What is Coworking? It’s Hard To Have Plants

Just in time for Spring, Geoff Gohlke writes in the Freelancers Union Blog about “7 plants that will brighten your workspace and boost your productivity” [1]/

OK, first of all, I love plants, indoors and out.  And it’s a great idea to have some plants around your workspace.  It’s a good idea for Freelancers and, I believer, for everyone.  There is nothing specifically freelancy about this suggestion.

His list of plants is scarcely new.  These old favorites have been on desks and windowsills for a generation or more.  It’s a good selection, though anyone who knows botany knows that these are nothing compared to a real plantscape, let alone a natural ecosystem.  But anything is better than nothing.  (And go outside where there are plants as much as you can, anyway.

So, yeah.  Plants are good.  Personally, I don’t think you need a lot of explanation or justification for wanting to be surrounded by plants.

But Gohlke wants to make a case.

So he tells us that “botanicals” (which seems like a rather insulting taxon-ist word–are we “zoologicals”?) aren’t just pretty, “they can also freshen up the air and boost your productivity”.  That sounds great.  And, sure, plants do filter the air, though a couple of potted plants on a desk don’t process all that much air.

“Boost your productivity”?  What does that even mean?  Compared to what?  He gives no evidence for this claim.  But, as I said, plants are good regardless of alleged productivity boosts.

Gohlke’s discussion suggests a couple of other points that I’d like to pull out.

First, he discusses the rudiments of caring for these plants, which means light and water. These standard desk plants are popular because they can stand and/or prefer low light, and do not require a lot of water, and generally can survive periods of neglect.  Fussy, they are not.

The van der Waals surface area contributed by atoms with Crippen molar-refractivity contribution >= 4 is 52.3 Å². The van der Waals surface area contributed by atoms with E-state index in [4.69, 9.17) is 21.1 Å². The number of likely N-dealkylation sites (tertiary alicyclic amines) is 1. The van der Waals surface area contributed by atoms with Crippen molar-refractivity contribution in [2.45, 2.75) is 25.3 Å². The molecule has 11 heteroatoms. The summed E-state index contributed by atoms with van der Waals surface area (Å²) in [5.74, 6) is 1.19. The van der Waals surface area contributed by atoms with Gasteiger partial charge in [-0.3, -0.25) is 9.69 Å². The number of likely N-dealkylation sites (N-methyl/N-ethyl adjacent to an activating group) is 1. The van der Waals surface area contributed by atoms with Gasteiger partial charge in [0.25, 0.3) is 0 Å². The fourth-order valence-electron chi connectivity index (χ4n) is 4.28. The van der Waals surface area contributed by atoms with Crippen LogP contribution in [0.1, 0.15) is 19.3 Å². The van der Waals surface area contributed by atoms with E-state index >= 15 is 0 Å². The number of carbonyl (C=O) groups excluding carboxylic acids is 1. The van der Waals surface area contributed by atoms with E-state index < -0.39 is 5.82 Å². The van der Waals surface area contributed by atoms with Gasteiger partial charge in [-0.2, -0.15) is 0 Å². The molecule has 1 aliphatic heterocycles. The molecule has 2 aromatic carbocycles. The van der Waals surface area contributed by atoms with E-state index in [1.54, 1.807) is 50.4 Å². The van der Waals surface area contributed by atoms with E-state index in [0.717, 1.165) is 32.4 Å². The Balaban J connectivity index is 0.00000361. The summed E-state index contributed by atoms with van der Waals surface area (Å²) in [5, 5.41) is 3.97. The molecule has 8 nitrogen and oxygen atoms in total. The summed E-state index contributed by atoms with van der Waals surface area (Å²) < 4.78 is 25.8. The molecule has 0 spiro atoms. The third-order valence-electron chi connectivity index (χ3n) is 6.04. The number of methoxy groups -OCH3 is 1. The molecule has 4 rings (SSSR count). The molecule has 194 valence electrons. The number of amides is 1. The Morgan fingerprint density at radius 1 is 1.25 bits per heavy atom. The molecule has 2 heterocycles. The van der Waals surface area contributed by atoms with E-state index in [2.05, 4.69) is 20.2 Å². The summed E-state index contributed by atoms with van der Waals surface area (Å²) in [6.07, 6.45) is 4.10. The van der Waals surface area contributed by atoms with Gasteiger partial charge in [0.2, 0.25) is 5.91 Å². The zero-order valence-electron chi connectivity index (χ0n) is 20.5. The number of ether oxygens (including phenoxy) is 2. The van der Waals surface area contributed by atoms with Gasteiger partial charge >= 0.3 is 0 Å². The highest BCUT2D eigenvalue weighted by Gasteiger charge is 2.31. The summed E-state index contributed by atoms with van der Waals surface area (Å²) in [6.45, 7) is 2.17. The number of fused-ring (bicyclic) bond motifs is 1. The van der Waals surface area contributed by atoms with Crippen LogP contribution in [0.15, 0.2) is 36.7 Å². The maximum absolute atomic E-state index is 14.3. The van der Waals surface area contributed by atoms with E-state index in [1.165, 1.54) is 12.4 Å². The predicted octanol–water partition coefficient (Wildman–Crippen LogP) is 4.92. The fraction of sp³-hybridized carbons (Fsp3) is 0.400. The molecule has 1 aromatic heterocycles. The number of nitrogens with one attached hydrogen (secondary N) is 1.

Unstated in this discussion is the fact that you still must take care of these plants, however forgiving they may be.  My own view is that part of the benefit of having living “botanicals” in your space is the psychological benefit from taking responsibility and tending them over the long, slow life of a plant.  Pay attention to them, and they will thrive.  That feels good.

Second, Gohlke makes some unstated assumptions about working conditions that are worth examining.  He imagines that  “you have a well-lit corner in your apartment or a windowless room,” but he definitely assumes that you have “your workspace”.  While he mentions “digital nomads”, it seems clear that plants are for a place that you “own”, even if you wander a lot.

You don’t carry around your plants, nor do you set them around your open plan work table that you rent by the hour.

Which suggests that, while a coworking space might have plants (and really nice ones also have gardens), coworkers generally don’t have a permanent space to put plants in.

So this article is for Freelancers, but not particularly applicable to Freelancers who Cowork.  You really have to have at least a permanent desk before you can have plants.  It isn’t easy to have plants when you cowork.

And this is certainly a downside of coworking for me.


  1. Geoff Gohlke, 7 plants that will brighten your workspace and boost your productivity, in Freelancers Union Blog. 2019. https://blog.freelancersunion.org/2019/03/28/best-indoor-plants-for-productive-workspace/